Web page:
2
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3answers
156 views

Did I see two Milky Ways next to each other?

I am from the northern hemisphere and as far as I remember, the Milky Way was "single lane", just one stripe. At least, this is what I recall the Milky Way to look like when seeing it from near ...
3
votes
1answer
20 views

Could asteroseismology have a significant potential to unravel the mechanisms of solar cycles that last thousands of years?

Could asteroseismology have a significant potential to unravel the mechanisms of solar cycles that last thousands of years? And what about solar cycles 1 billion years ago and 2 billion years ago ...
2
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1answer
124 views

Are the inner planets on planar orbits because there was more dust in the inner solar system (early on in planetary accretion)?

Question inspired by a question thread here. So when there's lots of dust in a galaxy, the galaxy tends to collapse into a spiral galaxy (to maintain angular momentum and to minimize gravitational ...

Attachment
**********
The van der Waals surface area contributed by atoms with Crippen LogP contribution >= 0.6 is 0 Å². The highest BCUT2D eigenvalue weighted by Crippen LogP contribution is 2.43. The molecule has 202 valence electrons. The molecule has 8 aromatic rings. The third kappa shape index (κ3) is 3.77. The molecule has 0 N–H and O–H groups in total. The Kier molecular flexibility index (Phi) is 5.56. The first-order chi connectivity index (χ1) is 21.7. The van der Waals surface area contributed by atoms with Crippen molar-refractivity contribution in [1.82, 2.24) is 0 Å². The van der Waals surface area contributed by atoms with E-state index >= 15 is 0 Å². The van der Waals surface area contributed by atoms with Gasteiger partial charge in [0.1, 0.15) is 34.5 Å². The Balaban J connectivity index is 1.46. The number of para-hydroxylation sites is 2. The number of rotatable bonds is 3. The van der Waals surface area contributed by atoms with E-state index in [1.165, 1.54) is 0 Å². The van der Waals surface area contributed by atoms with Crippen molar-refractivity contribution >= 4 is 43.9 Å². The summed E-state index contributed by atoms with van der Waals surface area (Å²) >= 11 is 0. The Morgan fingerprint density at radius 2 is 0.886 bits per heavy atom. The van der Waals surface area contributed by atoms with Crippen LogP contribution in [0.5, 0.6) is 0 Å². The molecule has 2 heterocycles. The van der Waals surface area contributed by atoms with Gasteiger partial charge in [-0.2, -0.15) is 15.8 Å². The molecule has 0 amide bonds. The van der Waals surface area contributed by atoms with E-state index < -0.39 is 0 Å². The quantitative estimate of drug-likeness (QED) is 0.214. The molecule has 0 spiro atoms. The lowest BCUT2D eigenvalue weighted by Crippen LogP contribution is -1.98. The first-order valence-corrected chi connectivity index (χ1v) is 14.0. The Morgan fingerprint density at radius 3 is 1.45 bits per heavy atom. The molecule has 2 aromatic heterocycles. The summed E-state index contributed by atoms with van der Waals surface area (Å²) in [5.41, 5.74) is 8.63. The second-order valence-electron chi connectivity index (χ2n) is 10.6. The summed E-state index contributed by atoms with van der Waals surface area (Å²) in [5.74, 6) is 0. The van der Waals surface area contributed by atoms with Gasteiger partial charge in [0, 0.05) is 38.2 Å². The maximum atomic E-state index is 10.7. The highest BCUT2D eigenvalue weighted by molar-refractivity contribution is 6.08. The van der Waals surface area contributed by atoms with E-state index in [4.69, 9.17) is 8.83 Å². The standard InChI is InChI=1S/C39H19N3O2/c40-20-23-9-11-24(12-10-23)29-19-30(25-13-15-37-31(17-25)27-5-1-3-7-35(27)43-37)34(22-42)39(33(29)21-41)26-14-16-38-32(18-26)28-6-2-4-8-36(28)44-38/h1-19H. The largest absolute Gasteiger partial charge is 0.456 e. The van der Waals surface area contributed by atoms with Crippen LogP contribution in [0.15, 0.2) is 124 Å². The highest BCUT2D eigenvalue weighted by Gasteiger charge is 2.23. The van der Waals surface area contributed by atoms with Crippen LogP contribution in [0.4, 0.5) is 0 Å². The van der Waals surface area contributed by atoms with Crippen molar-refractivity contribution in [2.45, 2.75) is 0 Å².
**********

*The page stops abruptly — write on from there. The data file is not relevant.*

4
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2answers
200 views

Where does a star's angular momentum go as its spin slows down?

So we know that stars slow down as they age. But total angular momentum must be conserved. Where does that angular momentum go? The dissipation of Earth's tides somehow transfers Earth's angular ...
3
votes
3answers
84 views

Distribution of each element and molecule as a function of distance from the Sun and as a function of time

Are there any graphs that show the distribution of each element and molecule as a function of distance from the Sun? And maybe even the time-evolution of each distribution over the solar system's ...
4
votes
1answer
61 views